early 1800's shutters

Questions and answers relating to houses built in the 1800s and before.

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early 1800's shutters

Postby Andy Buckler » Wed Aug 21, 2002 12:53 pm

I need to replace damaged shutters from my 1830's house. All I can find is manufacturers of shutters with 1-3/4" louvers (which are too small), or full custom millwork. The ones I removed have louvers about 3" in width, with about a frame thickness of about 2" - obviously a heavier construction than the typical ones. Is anyone out there able to point me to a manufacturer of the thicker shutters, without the expense of full custom work?

andrew_buckler@hsgmed.com
Andy Buckler
 

Re: early 1800's shutters

Postby Rick B » Thu Aug 22, 2002 10:57 am

http://www.buyplantationshutters.com/sh ... rison.html

They have 3 1/3" louver shutters.

Is there any way to repair the ones you have or are they totally shot?

lildog@adelphia.net
Rick B
 

Re: early 1800's shutters

Postby Don M » Thu Aug 22, 2002 11:44 am

Hi Andy, Rick asks a good question. I have been repairing the shutters on my 1840s vintage house and the shutter construction was excellent, mortise and tenon joints with wooden pegs. I have been able to repair most of these shutters where parts were rotted using many of the old techniques. I have improved my skills as I progressed and I even built a new set of shutters to match the others from scratch! I did investigate replacements and was shocked at the cost! Good Luck, Don

donald_a_mclean@navsup.navy.mil
Don M
 

Re: early 1800's shutters

Postby Andy Buckler » Thu Aug 22, 2002 4:16 pm

Thanks Rick and Don! Thank you for the notes! I went to the indicated web site, and they do have the larger louvers. I think that they are only inside shutters from that company, but in searching links from their site I think that I did find some external shutters with larger louvers, called "plantation" shutters? They seem to have larger louvers, though I would worry if there is some other odd style difference (my house is by no means a "plantation" house)! So maybe they work, and maybe they don't. I also note that all of these - anything I can find new - are all "flat" whereas mine have an additional piece of wood perpendicular to the frame that makes the shutters look different than without the piece. Mine look distinctly older, in that they are more "detailed" looking, even though they are obviously what would have been considered standard or plain at the time. So I'm still looking for shutters that look like they would truly have been used back 150 years or so. You got me closer, though!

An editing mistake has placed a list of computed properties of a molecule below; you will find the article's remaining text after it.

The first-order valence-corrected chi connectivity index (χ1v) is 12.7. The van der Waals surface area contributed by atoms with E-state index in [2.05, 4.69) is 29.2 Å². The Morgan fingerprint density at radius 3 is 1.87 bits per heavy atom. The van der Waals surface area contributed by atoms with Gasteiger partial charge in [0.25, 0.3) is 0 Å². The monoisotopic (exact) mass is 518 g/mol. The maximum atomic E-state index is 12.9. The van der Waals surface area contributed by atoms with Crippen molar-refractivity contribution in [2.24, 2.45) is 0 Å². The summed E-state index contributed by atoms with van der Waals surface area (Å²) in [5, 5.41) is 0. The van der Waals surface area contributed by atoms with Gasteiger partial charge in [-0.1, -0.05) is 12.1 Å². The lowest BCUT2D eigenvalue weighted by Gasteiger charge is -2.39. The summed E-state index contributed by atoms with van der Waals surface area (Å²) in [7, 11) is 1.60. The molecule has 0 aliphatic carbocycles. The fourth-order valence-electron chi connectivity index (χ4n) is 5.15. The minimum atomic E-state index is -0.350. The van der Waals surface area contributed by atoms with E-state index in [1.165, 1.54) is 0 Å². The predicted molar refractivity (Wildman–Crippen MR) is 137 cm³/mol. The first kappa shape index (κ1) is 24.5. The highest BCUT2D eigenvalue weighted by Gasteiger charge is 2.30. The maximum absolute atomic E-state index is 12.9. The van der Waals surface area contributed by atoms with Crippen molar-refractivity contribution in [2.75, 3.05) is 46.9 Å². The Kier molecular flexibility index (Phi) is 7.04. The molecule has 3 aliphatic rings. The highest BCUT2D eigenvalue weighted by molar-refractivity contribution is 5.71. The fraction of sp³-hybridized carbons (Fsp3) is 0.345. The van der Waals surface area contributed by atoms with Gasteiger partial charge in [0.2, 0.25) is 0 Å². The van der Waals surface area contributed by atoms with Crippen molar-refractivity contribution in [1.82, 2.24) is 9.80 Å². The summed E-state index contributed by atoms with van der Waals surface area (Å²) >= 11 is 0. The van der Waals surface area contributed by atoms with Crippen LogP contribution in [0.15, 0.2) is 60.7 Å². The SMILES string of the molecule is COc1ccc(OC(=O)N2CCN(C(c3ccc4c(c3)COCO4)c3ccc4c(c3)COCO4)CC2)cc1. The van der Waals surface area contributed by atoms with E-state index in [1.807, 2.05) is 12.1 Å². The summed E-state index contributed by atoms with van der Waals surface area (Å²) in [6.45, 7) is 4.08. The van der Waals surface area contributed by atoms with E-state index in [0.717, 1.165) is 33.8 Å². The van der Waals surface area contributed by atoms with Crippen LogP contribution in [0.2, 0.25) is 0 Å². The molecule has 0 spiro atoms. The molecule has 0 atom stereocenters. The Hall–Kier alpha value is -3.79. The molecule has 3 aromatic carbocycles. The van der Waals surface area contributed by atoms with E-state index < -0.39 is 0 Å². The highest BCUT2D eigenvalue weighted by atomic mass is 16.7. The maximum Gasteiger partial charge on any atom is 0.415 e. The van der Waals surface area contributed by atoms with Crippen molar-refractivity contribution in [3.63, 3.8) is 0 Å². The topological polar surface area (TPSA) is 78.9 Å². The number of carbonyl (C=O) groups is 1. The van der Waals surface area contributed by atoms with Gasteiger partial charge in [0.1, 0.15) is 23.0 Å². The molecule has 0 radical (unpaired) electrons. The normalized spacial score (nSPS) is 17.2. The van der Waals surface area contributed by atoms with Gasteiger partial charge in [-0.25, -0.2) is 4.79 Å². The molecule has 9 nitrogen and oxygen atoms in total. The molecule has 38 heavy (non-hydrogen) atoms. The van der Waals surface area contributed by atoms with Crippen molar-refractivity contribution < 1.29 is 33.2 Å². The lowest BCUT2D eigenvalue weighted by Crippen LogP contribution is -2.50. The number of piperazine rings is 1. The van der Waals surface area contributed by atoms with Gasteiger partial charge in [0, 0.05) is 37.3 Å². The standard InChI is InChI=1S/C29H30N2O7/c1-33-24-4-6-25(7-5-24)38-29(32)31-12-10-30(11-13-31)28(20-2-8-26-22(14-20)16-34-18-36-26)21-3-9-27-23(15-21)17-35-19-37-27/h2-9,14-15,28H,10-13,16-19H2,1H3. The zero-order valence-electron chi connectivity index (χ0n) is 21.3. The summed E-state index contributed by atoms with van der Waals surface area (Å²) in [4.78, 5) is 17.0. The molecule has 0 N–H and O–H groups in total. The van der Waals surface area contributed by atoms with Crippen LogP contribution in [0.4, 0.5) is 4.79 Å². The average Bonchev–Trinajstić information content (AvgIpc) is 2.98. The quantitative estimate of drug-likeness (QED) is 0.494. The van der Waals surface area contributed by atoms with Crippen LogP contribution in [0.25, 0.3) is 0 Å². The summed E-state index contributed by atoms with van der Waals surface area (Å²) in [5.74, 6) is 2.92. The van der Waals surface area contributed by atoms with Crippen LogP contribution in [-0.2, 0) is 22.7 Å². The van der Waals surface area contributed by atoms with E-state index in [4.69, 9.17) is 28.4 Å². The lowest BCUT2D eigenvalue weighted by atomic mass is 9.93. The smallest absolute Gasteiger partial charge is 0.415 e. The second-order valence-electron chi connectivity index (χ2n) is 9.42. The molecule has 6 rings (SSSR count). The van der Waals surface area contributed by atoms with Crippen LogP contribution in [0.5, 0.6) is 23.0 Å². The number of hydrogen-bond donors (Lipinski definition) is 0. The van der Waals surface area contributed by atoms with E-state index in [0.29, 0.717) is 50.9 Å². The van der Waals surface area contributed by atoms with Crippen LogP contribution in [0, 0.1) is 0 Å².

As to repair of my existing, I have two problems. First, despite the fact that I have kept all the pieces, a number of them have lost too much wood to even consider repairing. But worse than that, a previous owner had replaced a number of them with the more contemporary replacements that look obviously different. I want to re-outfit the whole house with a matching set, returning all windows to the older, not the contemporary, style.

I suppose there is always salvage, but in shutter-hunts I've done in the past finding the right height/width/style combination is very difficult, and involves driving many miles and multiple trips...

Thank you, Andy Buckler

andrew_buckler@hsgmed.com
Andy Buckler
 

Re: early 1800's shutters

Postby Don M » Fri Aug 23, 2002 10:39 am

Andy, Have you found the Timberlane Woodcrafters Web site? " http://www.timberlanewoodcrafters.com ", they make a beautiful and traditional shutter the old way. Their product is identical to the original 19th century shutters on my old house. Not inexpensive but you get what you pay for! I know what you mean about locating used shutters---I was lucky to find one pair which I was planning to make near here for $25.00. They were the correct length but about 1" too wide. I bought them anyway as an extra inch on either side of a second story window won't be noticable to anyone but me ;-) Good Luck, Don

donald_a_mclean@navsup.navy.mil
Don M
 

Re: early 1800's shutters

Postby Chris Brockmeyer » Sat Aug 31, 2002 9:06 pm

You may also want to check out vixenhill.com. Similar to Timberlane.

My winter project is to build all new shutters for our house. Previous owners had removed all the old shutters, slapped on aluminum siding and disposed of the shutters, putting those tacky metal faux shutters on the house. So, I have to start from scratch. I, too, was shocked at the prices and decided to give it a try myself. I can buy a decent shaper for the price of shutters for two windows!

Chris

chrisbrockmeyer@yahoo.com
Chris Brockmeyer
 


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